Quantcast
Environmental News for a Healthier Planet and Life

Campaign Highlights Importance of Compost to Improve Soil in Your Garden

Food

The Million Tomato Compost Campaign is declaring success with its goal to grow a million tomatoes in soil improved with locally produced compost.

The campaign, launched last April by the U.S. Composting Council (USCC), sought to boost the soil health of community gardens across the country and produce healthy and fresh food for local food pantries.

Tomato plants grow big and strong, thanks to compost.

Gardeners in more than 100 community gardens from Washington state to Florida grew 1.2 million tomatoes last summer, USCC said in a press release. The USCC is a national non-profit trade and professional organization that promotes recycling of organic materials through composting.

More than 85 compost manufacturers donated to the campaign 2,888 cubic yards of compost that met the USCC's Seal of Testing Assurance (STA) standards—the industry's seal of approval.

Campaign organizers say the gardens illustrate how private companies, community organizations, chefs, kids and nonprofits can work together toward a common goal of healthy soil, healthy food and healthy communities.

“The one million tomatoes that community gardeners grew in compost are testament to the growing power of compost and the people power of dedicated sustainable gardening champions,” said Lori Scozzafava and USCC executive director. “We’re proud of our work to spread the knowledge that using compost is nature’s way to grow fresh fruits and vegetables and build healthy soil.”

Tomato plants grow big and strong, thanks to compost. Photo credit: U.S. Composting Council

One participating garden was sponsored by the Tulalip Tribes Health Clinic in Washington state and was planted with the help of the clinic's patients. Another community garden in Santa Maria CA and grown by Vocational Training Center, produced tomatoes for needy families through the local food bank.

Nathan Lyon, chef and spokesperson for the campaign, worked to encourage gardeners to grow their own tomatoes in soil improved with compost. Lyon, co-host of PBS’ Growing a Greener World and author of seasonal cookbook Great Food Starts Fresh, also offered healthy tomato-based recipes.

“The Million Tomato Compost Campaign has proven that people across the country are hungry—not only for fresh and healthy sustainable food, but also for the tools they need to grow healthy food on their own. That starts with good soil and compost,” Lyon said. “Starting with the soil is so important because healthy soil leads to healthy food, which builds healthy people and communities.”

The Noga family tends to their tomatoes planted as part of the Million Tomato Compost Campaign. Photo credit: U.S. Composting Council

Tomatoes are one of the most popular items grown at home, but they can be difficult to grow for beginning gardeners, the USCC said.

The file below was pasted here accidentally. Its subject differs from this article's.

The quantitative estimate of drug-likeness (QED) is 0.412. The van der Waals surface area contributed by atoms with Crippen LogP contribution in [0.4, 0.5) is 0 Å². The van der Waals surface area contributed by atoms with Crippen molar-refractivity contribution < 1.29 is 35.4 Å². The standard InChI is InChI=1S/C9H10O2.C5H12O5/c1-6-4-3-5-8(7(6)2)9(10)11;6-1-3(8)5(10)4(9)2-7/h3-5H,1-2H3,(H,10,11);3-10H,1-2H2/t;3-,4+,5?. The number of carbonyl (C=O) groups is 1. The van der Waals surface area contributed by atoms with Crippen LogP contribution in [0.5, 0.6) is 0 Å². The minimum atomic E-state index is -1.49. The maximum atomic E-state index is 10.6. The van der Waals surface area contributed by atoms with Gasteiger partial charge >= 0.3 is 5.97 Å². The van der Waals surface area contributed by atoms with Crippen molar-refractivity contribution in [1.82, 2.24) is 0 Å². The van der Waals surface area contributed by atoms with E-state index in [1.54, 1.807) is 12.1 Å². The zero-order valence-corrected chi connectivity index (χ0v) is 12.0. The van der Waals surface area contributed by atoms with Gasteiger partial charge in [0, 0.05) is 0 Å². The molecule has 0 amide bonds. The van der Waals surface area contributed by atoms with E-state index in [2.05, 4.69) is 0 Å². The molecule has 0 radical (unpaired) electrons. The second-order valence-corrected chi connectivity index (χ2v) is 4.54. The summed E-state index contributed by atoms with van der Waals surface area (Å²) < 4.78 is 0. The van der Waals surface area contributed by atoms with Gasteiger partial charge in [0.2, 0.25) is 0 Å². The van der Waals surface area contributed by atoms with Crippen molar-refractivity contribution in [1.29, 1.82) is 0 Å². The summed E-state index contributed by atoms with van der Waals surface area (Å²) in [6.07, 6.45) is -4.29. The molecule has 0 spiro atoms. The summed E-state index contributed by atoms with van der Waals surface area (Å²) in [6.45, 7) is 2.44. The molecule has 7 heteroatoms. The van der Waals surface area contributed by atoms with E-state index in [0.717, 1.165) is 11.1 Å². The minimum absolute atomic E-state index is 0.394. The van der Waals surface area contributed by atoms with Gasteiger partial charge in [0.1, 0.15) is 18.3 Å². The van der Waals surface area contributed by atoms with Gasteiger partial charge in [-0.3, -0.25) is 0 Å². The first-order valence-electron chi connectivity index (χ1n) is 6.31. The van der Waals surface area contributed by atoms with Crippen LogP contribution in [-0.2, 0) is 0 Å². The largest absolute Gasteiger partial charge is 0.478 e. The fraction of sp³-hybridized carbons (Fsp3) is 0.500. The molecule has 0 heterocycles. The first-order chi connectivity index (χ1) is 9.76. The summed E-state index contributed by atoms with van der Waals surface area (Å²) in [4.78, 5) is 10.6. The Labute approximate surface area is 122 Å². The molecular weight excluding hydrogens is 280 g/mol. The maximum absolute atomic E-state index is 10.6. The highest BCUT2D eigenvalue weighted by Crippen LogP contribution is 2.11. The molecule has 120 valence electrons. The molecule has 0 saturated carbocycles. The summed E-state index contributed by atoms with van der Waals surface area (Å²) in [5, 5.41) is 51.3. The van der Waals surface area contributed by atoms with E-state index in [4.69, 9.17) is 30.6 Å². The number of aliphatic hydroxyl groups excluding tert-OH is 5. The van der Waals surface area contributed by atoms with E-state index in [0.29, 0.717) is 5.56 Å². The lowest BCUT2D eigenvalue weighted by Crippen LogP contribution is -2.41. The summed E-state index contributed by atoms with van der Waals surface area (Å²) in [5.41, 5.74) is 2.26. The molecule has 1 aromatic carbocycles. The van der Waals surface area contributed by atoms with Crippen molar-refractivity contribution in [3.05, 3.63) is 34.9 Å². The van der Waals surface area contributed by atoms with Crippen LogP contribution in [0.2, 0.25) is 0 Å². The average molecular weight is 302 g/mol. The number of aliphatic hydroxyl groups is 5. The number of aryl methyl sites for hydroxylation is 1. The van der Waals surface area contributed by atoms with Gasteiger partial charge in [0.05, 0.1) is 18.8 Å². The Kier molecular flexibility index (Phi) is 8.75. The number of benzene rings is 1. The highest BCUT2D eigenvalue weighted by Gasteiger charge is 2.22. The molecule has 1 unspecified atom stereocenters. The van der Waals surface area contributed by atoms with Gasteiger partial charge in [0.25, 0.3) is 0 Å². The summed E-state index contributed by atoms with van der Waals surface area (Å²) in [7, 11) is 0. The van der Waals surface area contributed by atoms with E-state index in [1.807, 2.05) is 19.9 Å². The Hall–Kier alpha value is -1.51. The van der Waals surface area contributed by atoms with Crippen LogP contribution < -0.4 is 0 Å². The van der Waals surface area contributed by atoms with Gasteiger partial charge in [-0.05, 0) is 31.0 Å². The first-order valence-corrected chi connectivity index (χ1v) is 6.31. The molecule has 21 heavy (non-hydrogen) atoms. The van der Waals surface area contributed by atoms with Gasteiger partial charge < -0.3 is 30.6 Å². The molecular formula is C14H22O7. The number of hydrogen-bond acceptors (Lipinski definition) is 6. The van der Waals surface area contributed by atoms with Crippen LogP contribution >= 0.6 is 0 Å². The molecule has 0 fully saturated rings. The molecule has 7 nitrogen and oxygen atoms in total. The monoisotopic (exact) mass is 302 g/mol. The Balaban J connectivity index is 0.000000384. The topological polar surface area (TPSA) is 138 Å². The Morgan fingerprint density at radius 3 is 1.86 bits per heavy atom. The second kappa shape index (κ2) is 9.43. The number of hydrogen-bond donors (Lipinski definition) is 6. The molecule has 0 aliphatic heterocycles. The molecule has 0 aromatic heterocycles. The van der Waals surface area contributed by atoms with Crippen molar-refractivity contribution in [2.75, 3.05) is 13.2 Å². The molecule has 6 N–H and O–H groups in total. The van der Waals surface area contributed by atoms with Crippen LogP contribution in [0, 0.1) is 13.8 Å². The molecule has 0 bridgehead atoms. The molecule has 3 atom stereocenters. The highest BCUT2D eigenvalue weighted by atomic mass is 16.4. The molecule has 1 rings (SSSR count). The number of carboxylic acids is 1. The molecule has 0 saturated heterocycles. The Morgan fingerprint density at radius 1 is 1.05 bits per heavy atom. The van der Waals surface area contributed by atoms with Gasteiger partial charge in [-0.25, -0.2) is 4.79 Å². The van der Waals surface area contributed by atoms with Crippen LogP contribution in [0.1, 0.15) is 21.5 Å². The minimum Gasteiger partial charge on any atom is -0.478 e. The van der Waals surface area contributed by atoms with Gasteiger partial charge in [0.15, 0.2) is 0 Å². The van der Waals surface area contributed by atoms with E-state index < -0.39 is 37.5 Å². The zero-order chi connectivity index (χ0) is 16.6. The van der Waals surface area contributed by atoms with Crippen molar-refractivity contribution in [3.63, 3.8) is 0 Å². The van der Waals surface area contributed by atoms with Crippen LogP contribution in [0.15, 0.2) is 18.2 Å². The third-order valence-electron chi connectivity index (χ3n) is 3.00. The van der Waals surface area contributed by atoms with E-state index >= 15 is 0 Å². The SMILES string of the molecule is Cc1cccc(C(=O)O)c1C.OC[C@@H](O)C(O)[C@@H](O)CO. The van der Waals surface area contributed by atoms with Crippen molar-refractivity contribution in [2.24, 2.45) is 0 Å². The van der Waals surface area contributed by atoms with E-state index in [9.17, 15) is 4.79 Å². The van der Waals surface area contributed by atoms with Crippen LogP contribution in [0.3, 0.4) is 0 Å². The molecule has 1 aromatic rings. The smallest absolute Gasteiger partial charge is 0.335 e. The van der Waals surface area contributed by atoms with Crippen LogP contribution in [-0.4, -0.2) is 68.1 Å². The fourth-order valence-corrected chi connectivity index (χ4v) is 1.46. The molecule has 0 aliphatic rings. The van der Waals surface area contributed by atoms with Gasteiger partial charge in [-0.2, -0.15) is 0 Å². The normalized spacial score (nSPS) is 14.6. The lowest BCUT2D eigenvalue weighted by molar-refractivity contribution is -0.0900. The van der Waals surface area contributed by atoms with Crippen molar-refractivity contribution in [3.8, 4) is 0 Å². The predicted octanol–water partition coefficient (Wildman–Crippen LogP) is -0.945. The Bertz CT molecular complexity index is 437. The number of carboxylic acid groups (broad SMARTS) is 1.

The USCC advises using compost as key to building productive soil. Adding compost can reduce the need for chemical fertilizers and allows soil to hold water well, which means plants need less water and gardeners can spend less time caring for their plants.

 

EcoWatch Daily Newsletter

A bushfire burns outside the Perth Cricket Stadium in Perth, Australia on Dec. 13, 2019. PETER PARKS / AFP via Getty Images

By Albert Van Dijk, Luigi Renzullo, Marta Yebra and Shoshana Rapley

2019 was the year Australians confronted the fact that a healthy environment is more than just a pretty waterfall in a national park; a nice extra we can do without. We do not survive without air to breathe, water to drink, soil to grow food and weather we can cope with.

Read More Show Less

By Fino Menezes

Everyone adores dolphins. Intelligent, inquisitive and playful, these special creatures have captivated humans since the dawn of time. But dolphins didn't get to where they are by accident — they needed to develop some pretty amazing superpowers to cope with their environment.

Read More Show Less
Sponsored
Protesters face off against security during the Dakota Access Pipeline protests. ROBYN BECK / AFP / Getty Images

In just two weeks, three states have passed laws criminalizing protests against fossil fuel infrastructure.

Read More Show Less
Donald Trump and Anthony Fauci, director of the National Institute of Allergy and Infectious Diseases, listen to White House coronavirus response coordinator Deborah Birx speak in the Rose Garden for the daily coronavirus briefing at the White House on March 29, 2020 in Washington, DC. Tasos Katopodis / Getty Images

President Donald Trump has bowed to the advice of public health experts and extended social distancing measures designed to slow the spread of the new coronavirus till at least April 30.

Read More Show Less
Pexels

By Charli Shield

At unsettling times like the coronavirus outbreak, it might feel like things are very much out of your control. Most routines have been thrown into disarray and the future, as far as the experts tell us, is far from certain.

Read More Show Less